Co-ord's Stress Seminar Report No2 - 2nd November 2011
John Southwell , NW BTU Health & Safety co-ord Vice Chairperson reports on a presentation by Dominic Hemsi, Director of MPH Solicitors.
Dominic specialises in personal injury claims that required forensic investigation, often involving events that happened many years ago.
A founding Director of the MPH Solicitors, he is now a recognised expert in injuries at work, fatal and serious personal injury claims, road traffic crash claims and industrial disease claims, including asbestos related diseases. His extensive experience includes claims against the Ministry of Defence for noise induced hearing loss and cases involving sporting and extreme activities, such as fitness training, abseiling and mountain rescue training.
Dominic is also a panel member of the Greater Manchester Asbestos Victims Support Group and his in-depth knowledge and interest in industrial disease and asbestos related injuries in particular has led to frequent participation in lectures and seminars on this subject.
In the North West, Dominic works with closely with the Communication Workers Union & in his opening remarks he reminded everyone that it is he who works for us! Dominic then went on to explain, using his PowerPoint presentation, about common law negligence & referred to the Hatton guidelines which state that;
- The employer must be able to reasonably foresee the injury before a duty of care arises. An employer can normally assume that the employee is able to cope with the normal pressures associated with work.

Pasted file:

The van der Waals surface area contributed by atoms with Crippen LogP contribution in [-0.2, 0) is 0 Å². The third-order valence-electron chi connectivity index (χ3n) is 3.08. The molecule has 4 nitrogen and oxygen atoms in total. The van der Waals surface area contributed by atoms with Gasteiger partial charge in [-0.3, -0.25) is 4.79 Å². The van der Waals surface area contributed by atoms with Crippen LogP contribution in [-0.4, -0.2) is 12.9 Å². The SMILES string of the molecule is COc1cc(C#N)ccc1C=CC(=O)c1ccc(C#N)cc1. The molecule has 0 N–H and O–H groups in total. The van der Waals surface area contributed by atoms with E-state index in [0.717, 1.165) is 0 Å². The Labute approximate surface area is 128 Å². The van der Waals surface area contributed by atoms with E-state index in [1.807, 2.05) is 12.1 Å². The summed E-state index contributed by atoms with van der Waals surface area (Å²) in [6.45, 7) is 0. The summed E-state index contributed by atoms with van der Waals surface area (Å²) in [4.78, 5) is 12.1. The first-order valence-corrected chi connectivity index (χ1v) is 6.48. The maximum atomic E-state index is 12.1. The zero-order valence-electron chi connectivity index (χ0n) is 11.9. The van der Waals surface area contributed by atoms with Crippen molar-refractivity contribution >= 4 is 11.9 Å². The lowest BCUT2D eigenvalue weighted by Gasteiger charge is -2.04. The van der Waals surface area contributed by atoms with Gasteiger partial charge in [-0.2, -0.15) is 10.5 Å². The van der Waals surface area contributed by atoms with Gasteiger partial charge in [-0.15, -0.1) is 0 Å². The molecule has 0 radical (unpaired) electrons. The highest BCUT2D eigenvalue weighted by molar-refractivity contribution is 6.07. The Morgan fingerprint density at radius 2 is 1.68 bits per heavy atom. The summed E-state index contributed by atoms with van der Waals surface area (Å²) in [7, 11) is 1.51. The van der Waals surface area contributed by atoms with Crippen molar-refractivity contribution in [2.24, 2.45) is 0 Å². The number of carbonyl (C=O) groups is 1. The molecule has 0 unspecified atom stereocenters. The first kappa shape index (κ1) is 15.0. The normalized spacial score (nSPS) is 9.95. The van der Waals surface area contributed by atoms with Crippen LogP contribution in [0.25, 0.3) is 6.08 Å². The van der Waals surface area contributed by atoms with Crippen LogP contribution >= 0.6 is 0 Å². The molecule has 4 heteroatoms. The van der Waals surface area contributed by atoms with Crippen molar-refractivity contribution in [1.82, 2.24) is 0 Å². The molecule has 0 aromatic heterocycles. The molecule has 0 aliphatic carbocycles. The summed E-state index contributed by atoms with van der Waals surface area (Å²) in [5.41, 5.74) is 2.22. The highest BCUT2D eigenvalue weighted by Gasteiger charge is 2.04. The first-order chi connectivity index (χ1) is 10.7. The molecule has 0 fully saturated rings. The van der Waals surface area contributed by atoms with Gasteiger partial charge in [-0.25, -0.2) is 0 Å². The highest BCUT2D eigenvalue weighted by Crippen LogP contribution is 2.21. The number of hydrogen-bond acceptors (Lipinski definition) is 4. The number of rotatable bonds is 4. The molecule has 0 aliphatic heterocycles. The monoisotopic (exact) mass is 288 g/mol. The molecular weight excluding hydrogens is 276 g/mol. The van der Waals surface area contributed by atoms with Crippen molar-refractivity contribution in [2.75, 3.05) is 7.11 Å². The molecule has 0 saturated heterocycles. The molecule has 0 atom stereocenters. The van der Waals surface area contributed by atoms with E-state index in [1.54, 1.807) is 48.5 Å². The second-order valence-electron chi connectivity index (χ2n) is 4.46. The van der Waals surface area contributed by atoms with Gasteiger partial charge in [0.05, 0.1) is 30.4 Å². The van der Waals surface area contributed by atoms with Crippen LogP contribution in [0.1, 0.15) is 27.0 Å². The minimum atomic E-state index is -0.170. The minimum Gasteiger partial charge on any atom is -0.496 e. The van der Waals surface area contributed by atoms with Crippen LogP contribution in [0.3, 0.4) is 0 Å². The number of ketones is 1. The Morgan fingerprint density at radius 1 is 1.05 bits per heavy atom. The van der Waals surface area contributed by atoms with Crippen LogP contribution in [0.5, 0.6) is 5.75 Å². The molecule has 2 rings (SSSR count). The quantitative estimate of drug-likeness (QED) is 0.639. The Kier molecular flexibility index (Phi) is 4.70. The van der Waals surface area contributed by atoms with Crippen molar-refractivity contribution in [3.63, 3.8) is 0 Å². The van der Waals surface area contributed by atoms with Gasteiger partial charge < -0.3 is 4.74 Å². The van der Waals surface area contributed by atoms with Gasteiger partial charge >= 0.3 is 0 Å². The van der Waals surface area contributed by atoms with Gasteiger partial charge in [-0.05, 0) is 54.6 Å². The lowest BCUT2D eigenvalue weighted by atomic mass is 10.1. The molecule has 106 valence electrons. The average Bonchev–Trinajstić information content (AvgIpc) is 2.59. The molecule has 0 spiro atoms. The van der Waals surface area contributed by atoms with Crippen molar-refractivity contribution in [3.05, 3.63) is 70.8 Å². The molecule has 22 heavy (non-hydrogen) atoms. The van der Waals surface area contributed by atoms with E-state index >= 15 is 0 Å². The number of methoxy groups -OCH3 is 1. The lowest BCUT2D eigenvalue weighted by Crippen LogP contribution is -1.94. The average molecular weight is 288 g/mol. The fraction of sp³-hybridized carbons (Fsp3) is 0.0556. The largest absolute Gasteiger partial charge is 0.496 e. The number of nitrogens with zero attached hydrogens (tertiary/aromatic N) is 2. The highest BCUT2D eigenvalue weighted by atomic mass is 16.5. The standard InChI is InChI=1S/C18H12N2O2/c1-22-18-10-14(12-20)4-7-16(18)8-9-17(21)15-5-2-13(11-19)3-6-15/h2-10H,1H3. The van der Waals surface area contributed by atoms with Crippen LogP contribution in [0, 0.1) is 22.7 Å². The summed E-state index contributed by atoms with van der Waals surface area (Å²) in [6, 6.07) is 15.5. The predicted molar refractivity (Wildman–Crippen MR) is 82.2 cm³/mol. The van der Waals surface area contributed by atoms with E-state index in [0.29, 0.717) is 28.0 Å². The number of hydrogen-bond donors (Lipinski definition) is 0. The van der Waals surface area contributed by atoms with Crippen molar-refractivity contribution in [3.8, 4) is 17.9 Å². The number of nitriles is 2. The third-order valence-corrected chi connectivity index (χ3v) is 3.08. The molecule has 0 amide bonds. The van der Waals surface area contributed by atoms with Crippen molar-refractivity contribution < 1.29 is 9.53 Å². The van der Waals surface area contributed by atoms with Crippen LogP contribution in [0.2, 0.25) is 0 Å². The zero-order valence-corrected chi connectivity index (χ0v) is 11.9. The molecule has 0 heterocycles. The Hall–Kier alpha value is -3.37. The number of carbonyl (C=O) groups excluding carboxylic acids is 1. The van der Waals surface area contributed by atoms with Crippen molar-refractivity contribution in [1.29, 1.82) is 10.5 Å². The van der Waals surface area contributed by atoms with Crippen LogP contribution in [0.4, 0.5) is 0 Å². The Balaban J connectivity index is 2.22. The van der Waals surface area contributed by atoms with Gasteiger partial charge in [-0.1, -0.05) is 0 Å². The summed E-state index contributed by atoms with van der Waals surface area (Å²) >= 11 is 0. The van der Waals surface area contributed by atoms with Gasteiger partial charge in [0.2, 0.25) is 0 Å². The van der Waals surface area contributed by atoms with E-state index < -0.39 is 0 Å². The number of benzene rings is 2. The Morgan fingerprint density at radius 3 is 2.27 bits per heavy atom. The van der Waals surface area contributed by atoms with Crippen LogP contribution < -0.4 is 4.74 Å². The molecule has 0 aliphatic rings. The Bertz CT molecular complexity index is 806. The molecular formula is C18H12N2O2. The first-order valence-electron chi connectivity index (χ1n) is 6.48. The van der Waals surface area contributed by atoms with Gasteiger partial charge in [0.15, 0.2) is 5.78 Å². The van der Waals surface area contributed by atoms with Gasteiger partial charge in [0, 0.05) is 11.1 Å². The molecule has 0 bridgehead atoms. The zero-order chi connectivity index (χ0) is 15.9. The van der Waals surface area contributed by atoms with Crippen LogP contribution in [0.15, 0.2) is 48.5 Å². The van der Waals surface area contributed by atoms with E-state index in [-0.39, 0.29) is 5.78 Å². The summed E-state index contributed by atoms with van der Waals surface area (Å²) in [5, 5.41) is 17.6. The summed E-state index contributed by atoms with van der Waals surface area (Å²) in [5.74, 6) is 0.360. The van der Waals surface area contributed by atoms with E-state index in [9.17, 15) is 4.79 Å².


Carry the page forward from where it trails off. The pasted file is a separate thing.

However, the employer needs to take account of the nature and extent of the employee's job and any obvious signs of damage to the employee's health.
- It is down to the employee to show that the employer's breach of duty led to harm. Without the principle of foreseeability being satisfied, a duty of care by the employer will not be established.
- The employee has to show that he suffered an injury to his health that was caused by occupational stress in order to be successful.
Dominic then gave several examples of case reviews were stress was an issue & case law, the case law shows general points that are applicable to all claims for occupational stress which will be considered by the Courts in coming to their decisions:
- An unsympathetic management style to complaints of employees regarding occupational stress before a decision on breach of duty of care is reached.
- There is a duty for the employer to do something about stress being experienced once the employee has communicated their potential risk to occupational stress to the employer. This would indicate that monitoring employees known to be suffering from stress is mandatory.
- There is no obligation on the employee to continually remind the employer that they are having difficulties coping with their role. It is up to the employer to deal with such complaints sympathetically and to take action.
- Employees who are absent from work due to stress (as certified by a GP) should be taken seriously by employers and not disregarded. Employers are under an obligation to research the cause of the stress and resolve the problem.
- Employers should established culture that is not only sympathetic but also supportive to those employees suffering from stress.
- Employers have an obligation to be up to date with developments on occupational stress (as do employees to a certain extent).
Dominic then took questions from the floor & his session ended with a round of applause from all of the attendees at the seminar.
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